Lauren-Michelle Hardge was a former graduate intern for the Long Beach Branch NAACP who served as an administrative assistant. She is now a Founder and Senior Educational Consultant. She wrote:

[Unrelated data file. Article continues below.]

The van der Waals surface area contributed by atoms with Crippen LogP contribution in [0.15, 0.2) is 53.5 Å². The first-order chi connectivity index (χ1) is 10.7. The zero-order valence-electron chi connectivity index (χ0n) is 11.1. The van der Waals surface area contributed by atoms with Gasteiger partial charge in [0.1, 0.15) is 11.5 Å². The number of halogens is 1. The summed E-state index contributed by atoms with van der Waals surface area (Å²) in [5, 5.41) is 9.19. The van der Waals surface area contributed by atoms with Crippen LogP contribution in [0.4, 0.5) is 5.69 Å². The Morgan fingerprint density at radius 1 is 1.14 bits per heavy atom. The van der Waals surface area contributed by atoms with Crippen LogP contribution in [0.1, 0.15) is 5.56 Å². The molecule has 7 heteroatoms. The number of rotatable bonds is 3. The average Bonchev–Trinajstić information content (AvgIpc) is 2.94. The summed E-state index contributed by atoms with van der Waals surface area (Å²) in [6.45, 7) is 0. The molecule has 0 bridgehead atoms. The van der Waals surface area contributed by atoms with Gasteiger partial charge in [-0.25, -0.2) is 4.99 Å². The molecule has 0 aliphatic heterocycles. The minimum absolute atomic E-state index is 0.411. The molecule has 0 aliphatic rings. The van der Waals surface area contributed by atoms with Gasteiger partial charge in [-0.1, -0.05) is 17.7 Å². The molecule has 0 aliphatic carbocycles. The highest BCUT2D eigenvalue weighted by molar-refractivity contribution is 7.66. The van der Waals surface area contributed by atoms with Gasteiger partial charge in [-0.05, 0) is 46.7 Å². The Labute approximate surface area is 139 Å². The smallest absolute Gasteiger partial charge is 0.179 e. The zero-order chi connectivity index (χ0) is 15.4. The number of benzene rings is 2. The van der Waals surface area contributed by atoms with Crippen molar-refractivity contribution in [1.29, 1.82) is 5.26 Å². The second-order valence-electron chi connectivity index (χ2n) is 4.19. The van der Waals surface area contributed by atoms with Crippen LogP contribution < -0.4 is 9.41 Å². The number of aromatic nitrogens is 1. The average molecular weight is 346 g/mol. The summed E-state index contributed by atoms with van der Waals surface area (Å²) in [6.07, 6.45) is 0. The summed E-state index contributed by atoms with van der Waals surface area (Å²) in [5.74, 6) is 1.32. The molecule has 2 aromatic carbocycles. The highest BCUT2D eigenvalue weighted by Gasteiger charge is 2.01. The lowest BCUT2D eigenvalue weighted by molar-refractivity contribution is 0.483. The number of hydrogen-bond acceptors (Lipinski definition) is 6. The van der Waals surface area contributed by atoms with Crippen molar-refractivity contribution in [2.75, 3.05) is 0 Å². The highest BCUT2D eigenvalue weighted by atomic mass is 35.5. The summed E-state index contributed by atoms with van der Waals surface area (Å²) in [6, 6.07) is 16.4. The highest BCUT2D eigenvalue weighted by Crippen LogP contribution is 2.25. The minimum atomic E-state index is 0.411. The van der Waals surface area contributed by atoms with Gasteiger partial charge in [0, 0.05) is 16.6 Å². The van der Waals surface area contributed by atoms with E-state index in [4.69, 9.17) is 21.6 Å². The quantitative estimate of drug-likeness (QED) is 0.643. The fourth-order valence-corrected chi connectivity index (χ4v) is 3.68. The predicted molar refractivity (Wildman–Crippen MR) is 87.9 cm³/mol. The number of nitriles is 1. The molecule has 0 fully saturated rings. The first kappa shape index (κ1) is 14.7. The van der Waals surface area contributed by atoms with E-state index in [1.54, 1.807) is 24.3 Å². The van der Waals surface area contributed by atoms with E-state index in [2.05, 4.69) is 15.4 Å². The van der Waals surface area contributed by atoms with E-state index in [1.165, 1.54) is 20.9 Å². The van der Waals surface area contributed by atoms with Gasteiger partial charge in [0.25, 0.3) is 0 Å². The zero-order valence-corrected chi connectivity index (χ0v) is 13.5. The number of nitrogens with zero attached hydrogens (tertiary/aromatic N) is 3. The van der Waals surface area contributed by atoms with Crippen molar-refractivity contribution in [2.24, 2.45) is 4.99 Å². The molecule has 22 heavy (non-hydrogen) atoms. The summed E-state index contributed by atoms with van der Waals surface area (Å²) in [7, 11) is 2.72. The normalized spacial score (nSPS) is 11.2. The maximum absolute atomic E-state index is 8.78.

“It was truly an honor and a dream realized being an intern for the NAACP Long Beach branch. I remember being a young child reading about the work the NAACP does in the community and saying “ that’s gonna be me one day”. In 2017 that dream became reality, I interned at the branch while I was attending graduate school in the Social and Cultural Analysis in Education program at CSU, Long Beach. I remember being so excited about the opportunity I took it on in addition to my full-time job working with foster & homeless youth in the Guardian Scholars program. Mrs. Rainey inspired me with her tenacious spirit and mentorship. She charged me with tasks that looked impossible at the time but had deep impacts in the community and myself. I was able to run the Voter’s Registration Drive at CSULB, where I was able to register the most young voters in the South Bay region. Helped plan a nuanced conversation between the black community and police department on solutions on how to improve relations. While I was also able to volunteer for the Annual gala & also received an award (to my surprise). My favorite memory was from the national conference that was held in Sacramento where I was able to meet other young Black activists and organizers. I have vivid memories of me sitting in an educational workshop of scientists discussing their research on the SAT/ACT test and how they were designed to have a 100% failure rate for Black students and were still implemented as normal college preparation tests despite its adverse effects on students of color. The knowledge I learned in that room forever informs the work I do for Black students, from the curriculum I design, research I do and the college access workshops I prepare. I am filled with gratitude for my experiences and encourage other youth to get involved in their communities and use their voices to seek change”.